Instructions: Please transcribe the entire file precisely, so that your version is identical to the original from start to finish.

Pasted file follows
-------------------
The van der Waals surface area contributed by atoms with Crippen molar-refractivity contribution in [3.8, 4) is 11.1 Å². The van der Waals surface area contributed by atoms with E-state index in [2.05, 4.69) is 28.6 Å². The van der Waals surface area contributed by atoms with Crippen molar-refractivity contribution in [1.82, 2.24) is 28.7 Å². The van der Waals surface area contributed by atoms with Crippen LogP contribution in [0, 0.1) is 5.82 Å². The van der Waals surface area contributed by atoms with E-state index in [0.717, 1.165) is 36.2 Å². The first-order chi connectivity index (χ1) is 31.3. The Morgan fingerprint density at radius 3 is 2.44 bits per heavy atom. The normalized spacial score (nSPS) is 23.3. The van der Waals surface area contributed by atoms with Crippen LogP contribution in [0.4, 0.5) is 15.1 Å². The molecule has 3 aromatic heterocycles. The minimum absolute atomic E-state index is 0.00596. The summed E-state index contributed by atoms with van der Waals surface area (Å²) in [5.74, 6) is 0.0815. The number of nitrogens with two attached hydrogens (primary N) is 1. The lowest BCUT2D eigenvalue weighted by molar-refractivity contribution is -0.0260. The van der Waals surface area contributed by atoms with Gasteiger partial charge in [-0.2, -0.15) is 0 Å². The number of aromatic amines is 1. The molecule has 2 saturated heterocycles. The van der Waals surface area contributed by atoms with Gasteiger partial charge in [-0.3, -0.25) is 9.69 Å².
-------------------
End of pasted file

The van der Waals surface area contributed by atoms with Crippen molar-refractivity contribution in [3.8, 4) is 11.1 Å². The van der Waals surface area contributed by atoms with E-state index in [2.05, 4.69) is 28.6 Å². The van der Waals surface area contributed by atoms with Crippen molar-refractivity contribution in [1.82, 2.24) is 28.7 Å². The van der Waals surface area contributed by atoms with Crippen LogP contribution in [0, 0.1) is 5.82 Å². The van der Waals surface area contributed by atoms with E-state index in [0.717, 1.165) is 36.2 Å². The first-order chi connectivity index (χ1) is 31.3. The Morgan fingerprint density at radius 3 is 2.44 bits per heavy atom. The normalized spacial score (nSPS) is 23.3. The van der Waals surface area contributed by atoms with Crippen LogP contribution in [0.4, 0.5) is 15.1 Å². The molecule has 3 aromatic heterocycles. The minimum absolute atomic E-state index is 0.00596. The summed E-state index contributed by atoms with van der Waals surface area (Å²) in [5.74, 6) is 0.0815. The number of nitrogens with two attached hydrogens (primary N) is 1. The lowest BCUT2D eigenvalue weighted by molar-refractivity contribution is -0.0260. The van der Waals surface area contributed by atoms with Gasteiger partial charge in [-0.2, -0.15) is 0 Å². The number of aromatic amines is 1. The molecule has 2 saturated heterocycles. The van der Waals surface area contributed by atoms with Gasteiger partial charge in [-0.3, -0.25) is 9.69 Å².